Concept

Hue and cry

Summary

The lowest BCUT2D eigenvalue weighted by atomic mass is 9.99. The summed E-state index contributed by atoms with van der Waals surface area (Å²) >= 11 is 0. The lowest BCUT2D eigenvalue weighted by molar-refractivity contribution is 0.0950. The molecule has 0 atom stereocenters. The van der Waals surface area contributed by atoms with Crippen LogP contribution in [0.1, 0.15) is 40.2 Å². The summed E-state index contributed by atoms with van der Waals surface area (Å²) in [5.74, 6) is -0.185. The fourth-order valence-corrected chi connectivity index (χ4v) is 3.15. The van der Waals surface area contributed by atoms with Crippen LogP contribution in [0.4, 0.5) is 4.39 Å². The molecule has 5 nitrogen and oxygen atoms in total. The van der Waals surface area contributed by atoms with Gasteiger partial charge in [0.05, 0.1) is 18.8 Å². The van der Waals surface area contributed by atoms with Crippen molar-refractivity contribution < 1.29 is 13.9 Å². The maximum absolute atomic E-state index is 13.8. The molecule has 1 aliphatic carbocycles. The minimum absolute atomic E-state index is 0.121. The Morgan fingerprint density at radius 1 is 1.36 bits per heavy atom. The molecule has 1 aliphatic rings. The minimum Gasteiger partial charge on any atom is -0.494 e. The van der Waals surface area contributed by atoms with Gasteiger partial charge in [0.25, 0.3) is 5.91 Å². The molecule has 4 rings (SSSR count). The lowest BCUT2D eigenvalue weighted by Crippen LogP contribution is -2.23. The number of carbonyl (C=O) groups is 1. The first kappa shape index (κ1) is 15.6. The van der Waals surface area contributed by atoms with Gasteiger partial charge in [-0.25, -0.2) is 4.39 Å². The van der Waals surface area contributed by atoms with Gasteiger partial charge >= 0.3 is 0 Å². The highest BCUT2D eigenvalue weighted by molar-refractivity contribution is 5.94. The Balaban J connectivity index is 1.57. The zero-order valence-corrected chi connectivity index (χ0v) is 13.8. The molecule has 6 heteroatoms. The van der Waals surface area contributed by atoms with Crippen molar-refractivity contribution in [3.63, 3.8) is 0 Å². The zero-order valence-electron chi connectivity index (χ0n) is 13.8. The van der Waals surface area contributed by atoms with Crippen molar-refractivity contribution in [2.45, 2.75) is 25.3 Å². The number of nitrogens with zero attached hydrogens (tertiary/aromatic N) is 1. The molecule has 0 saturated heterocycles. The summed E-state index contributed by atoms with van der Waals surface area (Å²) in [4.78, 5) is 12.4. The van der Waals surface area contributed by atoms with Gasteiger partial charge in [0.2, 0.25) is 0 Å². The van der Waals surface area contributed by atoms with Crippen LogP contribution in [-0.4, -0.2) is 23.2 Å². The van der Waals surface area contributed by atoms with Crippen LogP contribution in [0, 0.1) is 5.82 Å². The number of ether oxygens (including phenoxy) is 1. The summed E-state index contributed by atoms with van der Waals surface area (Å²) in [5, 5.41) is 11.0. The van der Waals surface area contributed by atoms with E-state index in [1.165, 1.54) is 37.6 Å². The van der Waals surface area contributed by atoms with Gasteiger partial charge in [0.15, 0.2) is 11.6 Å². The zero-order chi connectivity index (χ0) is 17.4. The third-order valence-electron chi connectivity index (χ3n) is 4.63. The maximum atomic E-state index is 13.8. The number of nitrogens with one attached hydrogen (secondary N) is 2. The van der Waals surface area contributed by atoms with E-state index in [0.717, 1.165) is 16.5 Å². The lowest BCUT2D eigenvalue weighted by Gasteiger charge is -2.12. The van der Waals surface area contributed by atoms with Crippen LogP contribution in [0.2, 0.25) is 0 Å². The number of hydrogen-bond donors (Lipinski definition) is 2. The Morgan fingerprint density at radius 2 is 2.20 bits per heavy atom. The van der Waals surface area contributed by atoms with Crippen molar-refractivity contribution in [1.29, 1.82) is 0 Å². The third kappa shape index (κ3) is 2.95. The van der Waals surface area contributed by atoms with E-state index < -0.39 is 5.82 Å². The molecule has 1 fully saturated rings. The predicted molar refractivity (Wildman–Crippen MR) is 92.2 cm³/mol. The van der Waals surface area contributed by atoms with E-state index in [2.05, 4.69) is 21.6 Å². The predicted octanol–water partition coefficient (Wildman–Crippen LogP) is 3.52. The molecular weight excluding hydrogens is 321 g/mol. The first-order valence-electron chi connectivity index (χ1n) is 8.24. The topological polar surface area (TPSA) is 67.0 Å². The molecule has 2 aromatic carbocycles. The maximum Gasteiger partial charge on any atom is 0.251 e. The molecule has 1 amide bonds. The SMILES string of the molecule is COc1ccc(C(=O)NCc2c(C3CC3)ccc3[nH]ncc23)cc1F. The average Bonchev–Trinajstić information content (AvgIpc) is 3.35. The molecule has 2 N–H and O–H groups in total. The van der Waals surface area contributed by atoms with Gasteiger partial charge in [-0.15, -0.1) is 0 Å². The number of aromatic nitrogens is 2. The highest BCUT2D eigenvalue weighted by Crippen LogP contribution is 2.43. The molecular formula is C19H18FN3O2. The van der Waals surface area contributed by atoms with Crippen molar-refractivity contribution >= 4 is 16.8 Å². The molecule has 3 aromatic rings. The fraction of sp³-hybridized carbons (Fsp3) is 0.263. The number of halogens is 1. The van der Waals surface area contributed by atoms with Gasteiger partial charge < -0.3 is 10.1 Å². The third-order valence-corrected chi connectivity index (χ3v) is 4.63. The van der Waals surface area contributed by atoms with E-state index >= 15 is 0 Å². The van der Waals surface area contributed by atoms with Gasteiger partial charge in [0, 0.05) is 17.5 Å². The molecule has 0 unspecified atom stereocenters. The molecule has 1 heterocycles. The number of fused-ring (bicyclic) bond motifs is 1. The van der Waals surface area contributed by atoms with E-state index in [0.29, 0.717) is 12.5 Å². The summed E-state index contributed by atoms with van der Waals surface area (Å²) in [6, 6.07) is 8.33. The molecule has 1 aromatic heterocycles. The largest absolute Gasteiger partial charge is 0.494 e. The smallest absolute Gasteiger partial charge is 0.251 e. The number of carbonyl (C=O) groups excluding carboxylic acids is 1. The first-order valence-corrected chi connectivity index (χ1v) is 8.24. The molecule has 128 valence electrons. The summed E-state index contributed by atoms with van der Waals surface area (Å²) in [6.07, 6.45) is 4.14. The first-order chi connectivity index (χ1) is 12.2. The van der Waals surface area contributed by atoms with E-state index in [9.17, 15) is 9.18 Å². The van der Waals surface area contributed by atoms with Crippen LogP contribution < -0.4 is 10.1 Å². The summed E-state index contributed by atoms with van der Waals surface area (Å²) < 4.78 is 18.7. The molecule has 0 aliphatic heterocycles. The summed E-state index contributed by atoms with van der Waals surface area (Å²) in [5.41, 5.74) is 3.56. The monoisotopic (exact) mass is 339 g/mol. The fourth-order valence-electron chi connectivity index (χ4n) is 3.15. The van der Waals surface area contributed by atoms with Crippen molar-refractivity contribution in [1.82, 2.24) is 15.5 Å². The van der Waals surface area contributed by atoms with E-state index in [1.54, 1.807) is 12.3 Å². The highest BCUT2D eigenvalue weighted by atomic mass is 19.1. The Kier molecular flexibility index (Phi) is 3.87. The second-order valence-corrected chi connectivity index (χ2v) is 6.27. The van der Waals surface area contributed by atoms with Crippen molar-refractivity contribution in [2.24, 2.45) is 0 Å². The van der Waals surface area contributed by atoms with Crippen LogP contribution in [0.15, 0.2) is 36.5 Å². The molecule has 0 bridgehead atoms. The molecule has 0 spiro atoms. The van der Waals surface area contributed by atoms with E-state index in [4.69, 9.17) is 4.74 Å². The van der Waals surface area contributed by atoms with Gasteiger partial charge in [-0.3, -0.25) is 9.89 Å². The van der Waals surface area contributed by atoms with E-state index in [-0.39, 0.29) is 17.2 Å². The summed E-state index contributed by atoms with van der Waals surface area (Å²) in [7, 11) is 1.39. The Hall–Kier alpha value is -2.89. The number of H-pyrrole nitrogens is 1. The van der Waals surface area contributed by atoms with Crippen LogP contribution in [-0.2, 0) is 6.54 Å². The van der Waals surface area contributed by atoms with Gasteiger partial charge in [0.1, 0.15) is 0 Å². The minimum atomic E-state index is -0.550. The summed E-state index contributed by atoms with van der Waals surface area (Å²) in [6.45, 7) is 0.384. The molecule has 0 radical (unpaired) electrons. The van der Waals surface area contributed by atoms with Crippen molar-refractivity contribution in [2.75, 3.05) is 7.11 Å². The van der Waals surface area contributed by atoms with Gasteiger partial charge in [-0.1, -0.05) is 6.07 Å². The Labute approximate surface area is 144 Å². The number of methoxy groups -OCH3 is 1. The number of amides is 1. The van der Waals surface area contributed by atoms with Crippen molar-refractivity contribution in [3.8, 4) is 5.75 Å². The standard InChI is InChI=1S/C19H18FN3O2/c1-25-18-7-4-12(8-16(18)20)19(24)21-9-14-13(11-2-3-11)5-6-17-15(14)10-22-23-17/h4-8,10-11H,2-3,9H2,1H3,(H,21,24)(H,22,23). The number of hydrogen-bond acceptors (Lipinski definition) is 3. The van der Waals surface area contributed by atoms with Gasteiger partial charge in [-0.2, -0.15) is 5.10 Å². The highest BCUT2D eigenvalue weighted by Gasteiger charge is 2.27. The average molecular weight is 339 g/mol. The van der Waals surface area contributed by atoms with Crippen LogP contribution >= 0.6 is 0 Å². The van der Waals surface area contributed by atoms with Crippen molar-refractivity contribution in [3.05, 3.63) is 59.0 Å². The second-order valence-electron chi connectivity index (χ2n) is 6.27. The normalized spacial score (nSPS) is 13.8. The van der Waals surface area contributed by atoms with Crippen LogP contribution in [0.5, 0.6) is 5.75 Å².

In common law, a hue and cry is a process by which bystanders are summoned to assist in the apprehension of a criminal who has been witnessed in the act of committing a crime. History By the Statute of Winchester of 1285, 13 Edw. I statute 2. capitulum 4, it was provided that anyone, either a constable or a private citizen, who witnessed a crime shall make hue and cry, and that the hue and cry must be kept up against the fleeing criminal from town to town and from county to county, until the felon is apprehended and delivered to the sheriff. All able-bodied men, upon hearing the shouts, were obliged to assist in the pursuit of the criminal, which makes it comparable to the posse comitatus. It was moreover provided that "the whole hundred … shall be answerable" for the theft or robbery committed, in effect a form of collective punishment. Those who raised a hue and cry falsely were themselves guilty of a crime. The oath of office for constables in Tennessee, USA specificall
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